When I first started playing polo a whopping year and a few months ago, Lancaster United was still Lancaster City Bike Polo and we played in a caged tennis court. We now play on a roller hockey rink – and while it’s hard to remember, it took some time getting used to the difference between the two.
Now I need to make the obvious point before getting into this post: Polo players generally don’t have much of a choice where they play. We’re a young sport, and being such we have to beg for or steal court space (until the inevitable Officer Friendly tells us that we can’t have fun in his parking garage anymore).
So let’s say you actually have to make the decision between playing at a tennis court or at a roller hockey rink. What are the overall benefits (and risks) of the choice you make?
The space you play in is sort of the forgotten piece of equipment – and the most important. I don’t think there are many bike polo players out there today who would think playing in a space that was, let’s say, half the size of a tennis court, would think that was legitimate polo. Fun? Sure. Good practice? Maybe – but it’s not going to give you the full experience of polo play.Getting a place that is a good size and readily available is probably the second most important piece of polo equipment (right after the bike).
Tennis courts are kind of the start for any club anywhere (and often stay the main base of operation for plenty of great polo clubs out there). They often provide an even playing surface, good lighting, and availability – who the hell plays tennis anymore?
But they are more risky for polo players, too. For instance – if there were anyone who played tennis anymore – it would take a single phone call to the right person to get your little pedalling ass thrown out.
On top of that, the people who generally use tennis courts don’t find the value in our goofy sport (especially when it scuffs up the surface).
Secondly, there are these things called corners. Corners – or bastards as I have been known to call them – are great at stopping plays. Of course a clever little polo player can just take a length of 2×4 and block of the corner, but then you’re rolling through town with four pieces of 2×4 in your backpack looking like lumberjack as a young man:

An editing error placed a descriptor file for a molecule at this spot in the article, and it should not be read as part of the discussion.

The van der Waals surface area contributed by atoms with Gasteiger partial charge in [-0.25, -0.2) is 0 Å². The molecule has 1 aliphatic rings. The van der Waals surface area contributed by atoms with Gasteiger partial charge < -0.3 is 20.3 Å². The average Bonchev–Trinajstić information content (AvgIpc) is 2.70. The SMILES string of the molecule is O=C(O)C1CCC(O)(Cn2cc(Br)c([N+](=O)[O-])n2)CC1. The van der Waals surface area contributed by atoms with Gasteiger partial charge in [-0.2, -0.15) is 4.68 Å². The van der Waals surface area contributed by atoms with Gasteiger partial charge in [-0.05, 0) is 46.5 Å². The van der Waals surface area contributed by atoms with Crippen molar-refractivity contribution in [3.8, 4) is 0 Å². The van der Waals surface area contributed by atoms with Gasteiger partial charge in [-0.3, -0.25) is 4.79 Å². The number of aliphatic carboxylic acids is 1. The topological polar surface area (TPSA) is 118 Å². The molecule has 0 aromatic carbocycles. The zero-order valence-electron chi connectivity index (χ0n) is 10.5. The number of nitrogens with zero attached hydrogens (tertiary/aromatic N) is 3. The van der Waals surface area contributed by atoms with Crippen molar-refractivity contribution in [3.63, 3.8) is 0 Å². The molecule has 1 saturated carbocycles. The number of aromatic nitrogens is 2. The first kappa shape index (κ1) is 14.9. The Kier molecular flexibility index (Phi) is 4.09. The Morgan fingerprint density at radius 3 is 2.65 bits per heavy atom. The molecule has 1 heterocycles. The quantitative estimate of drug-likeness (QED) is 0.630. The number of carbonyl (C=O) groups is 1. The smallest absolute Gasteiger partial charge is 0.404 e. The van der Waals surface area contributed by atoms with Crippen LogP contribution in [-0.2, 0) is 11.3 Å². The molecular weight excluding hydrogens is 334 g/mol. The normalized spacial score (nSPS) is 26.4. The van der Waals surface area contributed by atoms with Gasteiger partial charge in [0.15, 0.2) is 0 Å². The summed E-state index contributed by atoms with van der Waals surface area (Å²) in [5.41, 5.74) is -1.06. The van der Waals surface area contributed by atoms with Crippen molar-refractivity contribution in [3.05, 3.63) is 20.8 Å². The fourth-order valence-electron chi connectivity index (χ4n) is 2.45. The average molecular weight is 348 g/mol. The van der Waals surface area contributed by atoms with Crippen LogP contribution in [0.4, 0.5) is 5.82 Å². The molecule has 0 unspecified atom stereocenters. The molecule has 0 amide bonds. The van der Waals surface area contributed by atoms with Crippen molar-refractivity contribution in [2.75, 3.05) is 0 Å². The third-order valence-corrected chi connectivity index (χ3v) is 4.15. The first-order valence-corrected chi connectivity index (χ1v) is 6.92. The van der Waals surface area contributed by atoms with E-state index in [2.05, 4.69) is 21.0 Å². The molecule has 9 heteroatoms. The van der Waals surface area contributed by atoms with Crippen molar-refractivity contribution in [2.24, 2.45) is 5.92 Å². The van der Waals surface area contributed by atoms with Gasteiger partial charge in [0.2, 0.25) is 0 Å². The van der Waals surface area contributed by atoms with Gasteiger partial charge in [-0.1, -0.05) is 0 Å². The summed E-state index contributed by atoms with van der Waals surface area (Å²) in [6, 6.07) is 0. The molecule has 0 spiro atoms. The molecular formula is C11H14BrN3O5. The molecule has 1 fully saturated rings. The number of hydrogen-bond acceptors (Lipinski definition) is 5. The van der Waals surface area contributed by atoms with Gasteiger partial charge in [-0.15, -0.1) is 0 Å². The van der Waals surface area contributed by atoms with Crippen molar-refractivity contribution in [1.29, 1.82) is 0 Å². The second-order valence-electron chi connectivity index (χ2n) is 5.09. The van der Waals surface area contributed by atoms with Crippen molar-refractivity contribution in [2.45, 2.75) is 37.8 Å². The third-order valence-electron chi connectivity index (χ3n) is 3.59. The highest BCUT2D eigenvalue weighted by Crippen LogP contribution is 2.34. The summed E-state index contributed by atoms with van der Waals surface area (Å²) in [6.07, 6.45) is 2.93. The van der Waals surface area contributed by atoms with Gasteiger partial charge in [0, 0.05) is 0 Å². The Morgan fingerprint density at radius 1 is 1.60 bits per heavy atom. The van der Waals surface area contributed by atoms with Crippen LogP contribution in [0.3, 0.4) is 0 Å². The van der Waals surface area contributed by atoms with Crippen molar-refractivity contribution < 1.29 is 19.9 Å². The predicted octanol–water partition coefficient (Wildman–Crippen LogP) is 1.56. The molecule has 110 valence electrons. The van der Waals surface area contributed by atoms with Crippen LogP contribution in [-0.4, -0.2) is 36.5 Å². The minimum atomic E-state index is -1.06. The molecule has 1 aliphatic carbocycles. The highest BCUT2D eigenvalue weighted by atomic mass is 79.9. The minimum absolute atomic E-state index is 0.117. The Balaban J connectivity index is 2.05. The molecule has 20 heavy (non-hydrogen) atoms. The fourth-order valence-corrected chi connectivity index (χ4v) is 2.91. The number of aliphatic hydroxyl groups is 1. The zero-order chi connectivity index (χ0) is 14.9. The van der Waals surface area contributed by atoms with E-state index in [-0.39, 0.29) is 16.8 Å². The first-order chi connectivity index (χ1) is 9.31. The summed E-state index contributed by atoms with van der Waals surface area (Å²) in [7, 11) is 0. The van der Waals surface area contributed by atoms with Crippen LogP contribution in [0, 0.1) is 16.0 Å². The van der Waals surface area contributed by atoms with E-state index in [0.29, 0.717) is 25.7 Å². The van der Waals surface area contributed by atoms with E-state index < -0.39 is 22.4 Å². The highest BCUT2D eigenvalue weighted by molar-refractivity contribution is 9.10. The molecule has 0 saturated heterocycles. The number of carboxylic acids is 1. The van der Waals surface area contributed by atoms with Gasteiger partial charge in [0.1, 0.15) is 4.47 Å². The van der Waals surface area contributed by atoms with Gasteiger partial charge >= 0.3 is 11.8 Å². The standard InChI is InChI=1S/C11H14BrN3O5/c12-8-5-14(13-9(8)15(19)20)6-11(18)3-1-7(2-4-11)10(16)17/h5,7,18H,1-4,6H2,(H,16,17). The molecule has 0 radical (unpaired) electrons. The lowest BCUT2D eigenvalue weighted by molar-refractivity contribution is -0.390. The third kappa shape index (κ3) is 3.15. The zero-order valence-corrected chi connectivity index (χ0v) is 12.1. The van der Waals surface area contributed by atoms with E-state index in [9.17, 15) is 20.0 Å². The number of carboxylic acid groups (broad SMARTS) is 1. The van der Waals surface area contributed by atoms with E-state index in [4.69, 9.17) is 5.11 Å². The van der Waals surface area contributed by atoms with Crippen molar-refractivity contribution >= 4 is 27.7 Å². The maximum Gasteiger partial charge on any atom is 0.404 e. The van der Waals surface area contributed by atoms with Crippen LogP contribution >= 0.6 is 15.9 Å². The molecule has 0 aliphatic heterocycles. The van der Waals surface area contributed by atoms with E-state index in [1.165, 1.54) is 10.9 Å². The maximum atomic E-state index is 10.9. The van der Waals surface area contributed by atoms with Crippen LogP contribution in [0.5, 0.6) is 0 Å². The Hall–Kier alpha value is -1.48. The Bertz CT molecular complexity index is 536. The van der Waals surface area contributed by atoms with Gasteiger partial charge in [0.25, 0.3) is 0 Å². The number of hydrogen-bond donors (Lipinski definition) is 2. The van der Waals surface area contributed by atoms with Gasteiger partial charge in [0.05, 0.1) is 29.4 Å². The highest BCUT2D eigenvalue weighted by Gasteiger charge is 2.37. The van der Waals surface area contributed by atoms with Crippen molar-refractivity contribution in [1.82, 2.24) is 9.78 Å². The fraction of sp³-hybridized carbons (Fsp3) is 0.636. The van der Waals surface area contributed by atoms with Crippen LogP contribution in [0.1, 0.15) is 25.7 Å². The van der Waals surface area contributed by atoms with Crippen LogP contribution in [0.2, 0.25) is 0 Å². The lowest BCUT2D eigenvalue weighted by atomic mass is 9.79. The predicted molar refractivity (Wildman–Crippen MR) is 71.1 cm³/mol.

Tennis courts do, however, demand that your short game develops. Unlike little Johnny Polo who grew up playing in roller hockey rinks, for instance, Sammy Smallcourt doesn’t have the space to take his time in getting the ball to where he needs it to be for shooting. No, no he does not. Instead, Sammy learns how to take quick shots in tight spaces – something that Johnny Polo doesn’t necessarily have to learn.
Roller Hockey Rinks
Ah yes, the roller hockey rink. An existence unrealized until a few brave polo players re-purposed it for the most noble of sports. Notice the beautiful goals – the wonderful curves at the corners. My God look at the space!
Not that I’m drawing a biased comparison between tennis courts and these fine pinnacles of human achievement. No sir. Not me.
Rinks, much like tennis courts, are pretty much level – but that’s pretty much where the similarity ends. Rinks are much, much bigger – they are made for contact sports (that is, there are boards along the sides instead of finger breaking chain link fence), and they are not prone to costing thousands of dollars to repaint.
And, on a strictly subjective level, roller hockey players are generally more understanding of a polo player’s need for space than tennis players.Point in fact we here at Lancaster United have a relationship with the local roller hockey players and are “part of the gang” when it comes to court time. It’s pretty swell if you ask me.
You’ll also need to develop endurance to play on a rink. Unlike a tennis court for play, going from end to end on a rink is quite a workout after times. This is a great thing to have in your pocket for tourneys, as you won’t poop out halfway through the day.
A danger, I think, is that you get used to having more room between your goal and the other team – or even just yourself and the other team. I’m hoping that Lumberjack, Horse, Gene, Kyle, Troy, or Zack can leave a comment or two talking about what they encountered moving from our rink to the play area in Philly last year.
Chances are, you either have one or the other – and you know what kids? That’s just fine. But I get the feeling that as we progress as a sport, there will be more and more drive to have each club get at least 1 regulation size court in their area. Much like the difference between playing backyard football or football in a stadium, the dimensions of your play surface can often dictate the skills your able to build.
I know there are many other types of areas we polokins play in (parking garages, parking lots, etc.), so I do want to hear from you about your own situations and opinions. Just so long as they agree with mine completely.